December 17, 2009, 1:10 PM — You're probably sick of hearing about cloud computing. I can't say I blame you. The buzz seems to be nearly deafening these days. And the most annoying part is that for those of us old enough to remember, it's "back to the future" all over again.
True old-timers can recall the days when "cloud computing" meant a mainframe and associated terminals. And younger veterans of the dot-com years still remember application service providers. I won't say which I am -- but I have to agree that the current incarnation looks eerily familiar.
However, things really are different these days. Here's why: Cloud computing offers an unprecedented ability for users to specify exactly what they want, in two ways.
First, they can define exactly they want to buy. Software-as-a-service offers network-based delivery of a specific application (Salesforce.com being one of the best-known examples) with the underlying software and hardware hidden from the user. Platform-as-a-service delivers a "compute platform," typically an operating system plus a range of software tools. And infrastructure-as-a-service delivers storage and compute cycles on demand.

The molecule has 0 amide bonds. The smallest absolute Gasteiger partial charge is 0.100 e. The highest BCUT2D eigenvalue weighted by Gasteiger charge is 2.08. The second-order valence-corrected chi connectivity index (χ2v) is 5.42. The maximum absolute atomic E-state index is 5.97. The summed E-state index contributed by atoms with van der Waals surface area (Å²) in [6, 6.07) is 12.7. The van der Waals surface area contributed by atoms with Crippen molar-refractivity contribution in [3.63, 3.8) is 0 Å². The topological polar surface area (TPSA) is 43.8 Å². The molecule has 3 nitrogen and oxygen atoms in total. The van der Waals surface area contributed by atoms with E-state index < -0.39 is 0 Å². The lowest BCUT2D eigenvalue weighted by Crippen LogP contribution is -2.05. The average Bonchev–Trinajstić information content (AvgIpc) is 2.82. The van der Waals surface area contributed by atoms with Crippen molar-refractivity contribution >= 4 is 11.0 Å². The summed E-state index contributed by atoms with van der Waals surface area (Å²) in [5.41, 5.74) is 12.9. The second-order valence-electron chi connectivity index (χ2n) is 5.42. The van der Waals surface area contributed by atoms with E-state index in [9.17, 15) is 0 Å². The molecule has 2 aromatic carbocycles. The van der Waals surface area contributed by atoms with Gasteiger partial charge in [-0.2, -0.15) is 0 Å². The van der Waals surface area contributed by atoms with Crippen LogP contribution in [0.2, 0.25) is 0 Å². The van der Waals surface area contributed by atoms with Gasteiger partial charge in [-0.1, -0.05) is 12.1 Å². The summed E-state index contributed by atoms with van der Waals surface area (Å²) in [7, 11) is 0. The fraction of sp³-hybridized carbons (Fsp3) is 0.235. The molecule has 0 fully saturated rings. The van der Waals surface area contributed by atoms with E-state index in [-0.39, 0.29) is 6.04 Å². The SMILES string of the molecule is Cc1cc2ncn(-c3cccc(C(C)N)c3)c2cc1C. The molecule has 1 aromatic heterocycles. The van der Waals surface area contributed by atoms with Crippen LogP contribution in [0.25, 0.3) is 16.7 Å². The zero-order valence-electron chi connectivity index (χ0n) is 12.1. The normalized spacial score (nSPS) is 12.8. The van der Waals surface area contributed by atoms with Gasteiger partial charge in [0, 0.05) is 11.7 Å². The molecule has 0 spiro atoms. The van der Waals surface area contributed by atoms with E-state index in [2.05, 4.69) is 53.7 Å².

Second, users can control exactly how much they want to consume, and when. Providers typically offer services (whether software, platform or infrastructure) based on a virtualized architecture, which lets users auto-provision and quickly scale up (or down) to address demand spikes.
For these reasons, cloud computing is more than just hype. In fact, although fewer than 2% of my clients say they're using it this year, nearly 20% say they're looking into cloud-based services.
So where do telcos come in? Basically, they're beautifully positioned to capitalize on the drive towards cloud computing -- particularly infrastructure-as-a-service -- if they don't screw it up.
Why? A couple of reasons. First is that delivering anything across the net consumes bandwidth -- quite a lot in the case of platform- and infrastructure-as-a-service. It makes logical sense for the folks who provide infrastructure and platform services to supply the bandwidth that goes with it -- otherwise, there's the risk of under or over-provisioning.
Second is the fact that telcos are, above all else, service providers. That means their core businesses involve significant investments in customer service -- unlike, say, Google, whose core business is selling eyeballs to advertisers. Although Google also offers a host of innovative applications and services to users, the users aren't customers (in the sense that they pay for, and expect to receive, a certain quality of service).